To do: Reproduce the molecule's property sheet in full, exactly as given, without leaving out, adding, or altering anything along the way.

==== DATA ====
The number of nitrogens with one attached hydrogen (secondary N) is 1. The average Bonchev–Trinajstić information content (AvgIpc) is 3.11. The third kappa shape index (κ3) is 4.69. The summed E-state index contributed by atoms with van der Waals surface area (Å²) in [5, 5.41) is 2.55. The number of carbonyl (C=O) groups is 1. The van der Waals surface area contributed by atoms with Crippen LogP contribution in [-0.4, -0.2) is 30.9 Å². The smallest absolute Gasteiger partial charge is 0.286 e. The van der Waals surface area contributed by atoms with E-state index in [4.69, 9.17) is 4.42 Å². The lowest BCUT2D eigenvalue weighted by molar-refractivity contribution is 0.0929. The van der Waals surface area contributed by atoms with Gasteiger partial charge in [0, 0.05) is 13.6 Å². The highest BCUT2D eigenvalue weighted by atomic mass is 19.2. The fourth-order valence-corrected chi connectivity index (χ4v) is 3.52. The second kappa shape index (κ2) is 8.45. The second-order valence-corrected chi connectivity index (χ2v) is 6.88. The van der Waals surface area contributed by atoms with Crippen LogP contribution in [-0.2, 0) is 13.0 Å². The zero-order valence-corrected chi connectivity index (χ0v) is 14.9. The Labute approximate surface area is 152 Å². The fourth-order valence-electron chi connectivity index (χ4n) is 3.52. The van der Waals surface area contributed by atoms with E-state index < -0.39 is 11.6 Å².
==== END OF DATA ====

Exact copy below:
The number of nitrogens with one attached hydrogen (secondary N) is 1. The average Bonchev–Trinajstić information content (AvgIpc) is 3.11. The third kappa shape index (κ3) is 4.69. The summed E-state index contributed by atoms with van der Waals surface area (Å²) in [5, 5.41) is 2.55. The number of carbonyl (C=O) groups is 1. The van der Waals surface area contributed by atoms with Crippen LogP contribution in [-0.4, -0.2) is 30.9 Å². The smallest absolute Gasteiger partial charge is 0.286 e. The van der Waals surface area contributed by atoms with E-state index in [4.69, 9.17) is 4.42 Å². The lowest BCUT2D eigenvalue weighted by molar-refractivity contribution is 0.0929. The van der Waals surface area contributed by atoms with Gasteiger partial charge in [0, 0.05) is 13.6 Å². The highest BCUT2D eigenvalue weighted by atomic mass is 19.2. The fourth-order valence-corrected chi connectivity index (χ4v) is 3.52. The second kappa shape index (κ2) is 8.45. The second-order valence-corrected chi connectivity index (χ2v) is 6.88. The van der Waals surface area contributed by atoms with Crippen LogP contribution in [-0.2, 0) is 13.0 Å². The zero-order valence-corrected chi connectivity index (χ0v) is 14.9. The Labute approximate surface area is 152 Å². The fourth-order valence-electron chi connectivity index (χ4n) is 3.52. The van der Waals surface area contributed by atoms with E-state index < -0.39 is 11.6 Å².